Ryuden vs Kotoeko – Shin-Ikioi will take on micro-hulk today. Kotoeko had nothing but problems with Meisei’s “speed sumo” on day 9, and we can expect that Ryuden learned from that match. Ryuden is not always known for rapid offense, so it’s likely he will leave an opening for Kotoeko to employ his superior strength to weight ratio with great effect.

Yutakayama vs Meisei – Yutakayama is already close to the Maku-Juryo line, and he is clearly struggling for wins. Normally he would have no problems overcoming Meisei, but in his injured state, there is no telling how this will go.

Toyonoshima vs Yago – Experience vs youth, and both are in dire need of wins. Toyonoshima especially must be worried about his lack of wins headed into the heard of week 2. Toyonoshima looks just a touch too slow right now. Something happened between Hatsu and Haru. Chances are we will never find out what.

Yoshikaze vs Ikioi – Oh come on! Ikioi will put on a brave, limping fight. Yoshikaze will get his his 7th win, and may exit the dohyo with blood on his face (a Yoshikaze specialty).

Asanoyama vs Ishiura – Both have matching 6-3 records, but their 4 prior matches all went to Asanoyama. Frankly, Asanoyama seems to have consolidated his sumo in the last couple of months, and everything seems to be connecting more smoothly. Ishiura is fighting well, and even winning matches without having to resort to cheap moves. This could be a solid match.

Aoiyama vs Shohozan – Oh goodie, I have been waiting for this one. Two sluggers ready to trade heavy fire at medium range. If Shohozan can get close, it’s going to be tough for Aoiyama, who seems to receive less well than he gives.

Sadanoumi vs Abi – I am sure that Sadanoumi knows by now how to shut down Abi-zumo. Will this be the day that Abi decides to try something else?

Chiyotairyu vs Takarafuji – Chiyotairyu put a lot into his day 9 match against Takakeisho, and I think that he might be a bit depleted when he faces off against the highly technical Takarafuji. If Takarafuji can dodge the initial Chiyotairyu gambits, he likely has a win.

Kotoshogiku vs Onosho – Onosho’s balance is still off due to his lengthy recovery from knee surgery, so I am going to suggest that Kotoshogiku has the upper hand. A win today would secure a kachi-koshi for the Kyushu bulldozer.

Tochiozan vs Okinoumi – Another great match for day 10. Both are high stamina, high skill sumo technicians who will put a lot of thought into their day 10 match. We may see some rare sumo today.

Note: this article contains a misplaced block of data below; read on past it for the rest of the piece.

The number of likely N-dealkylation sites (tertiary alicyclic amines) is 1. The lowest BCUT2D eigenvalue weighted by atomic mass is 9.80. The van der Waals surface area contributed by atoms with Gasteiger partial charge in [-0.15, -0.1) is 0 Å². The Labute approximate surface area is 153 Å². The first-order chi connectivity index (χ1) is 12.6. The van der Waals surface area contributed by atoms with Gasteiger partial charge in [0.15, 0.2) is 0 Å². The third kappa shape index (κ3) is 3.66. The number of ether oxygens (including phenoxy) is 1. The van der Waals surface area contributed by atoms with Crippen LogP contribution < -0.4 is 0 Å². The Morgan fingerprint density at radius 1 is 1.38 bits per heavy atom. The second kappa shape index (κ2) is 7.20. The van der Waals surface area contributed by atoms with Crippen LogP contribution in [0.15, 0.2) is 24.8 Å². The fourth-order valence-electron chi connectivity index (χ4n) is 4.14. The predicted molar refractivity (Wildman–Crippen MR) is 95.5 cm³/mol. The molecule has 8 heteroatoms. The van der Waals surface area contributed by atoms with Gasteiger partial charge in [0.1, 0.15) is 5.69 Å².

Nishikigi vs Shodai – Shodai holds a 3-1 career advantage over sumo’s Cinderella Man. Already into make-koshi land, a win today would hand Nishikigi his maki-koshi, too. Shodai holds a 3-1 career advantage – is day 10 the magic day for Shodai?

Kaisei vs Myogiryu – Speed vs size today, and I am going with speed. Myogiryu has a terrible record for the basho, but his tour through the named ranks is done now, and he has a real chance to exit with a winning record.

Mitakeumi vs Endo – This could also be a fun match. Mitakeumi’s injured knee is keeping him from showing us his “good” sumo, but he is still quite formidable. Their career record is a balanced 3-3.

Daieisho vs Hokutofuji – Hokutofuji seems to be improving into week 2, and I expect he will disrupt and overcome Daieisho’s offense. Hokutofuji will go for an early nodowa courtesy of his “handshake tachiai”.

Tochinoshin vs Goeido – Ozeki fight! If it goes longer than 8 seconds, I would expect Tochinoshin to win. Goeido is going to go for an immediate kill – blasting off the big Georgian from the Osaka dohyo.

Takayasu vs Ichinojo – I am positively giddy about this one. Ichinojo is looking his toughest in a long time, and Takayasu has been tuning up his sumo. Both men are in the chaser group, and the winner will remain 1 behind Hakuho.

Hakuho vs Tamawashi – Tamawashi gets a Hakuho flying lesson. We love you cookie-man, but The Boss is genki and you are today’s practice ballast.

Takakeisho vs Kakuryu – Takakeisho has never beaten Kakuryu, whose sumo is tailor made to disrupt and defeat someone like Takakeisho. A win today by the Sekiwake would put a very bold stroke on his potential Ozeki bid, and give him his kachi-koshi. Great final match for the final day of act 2!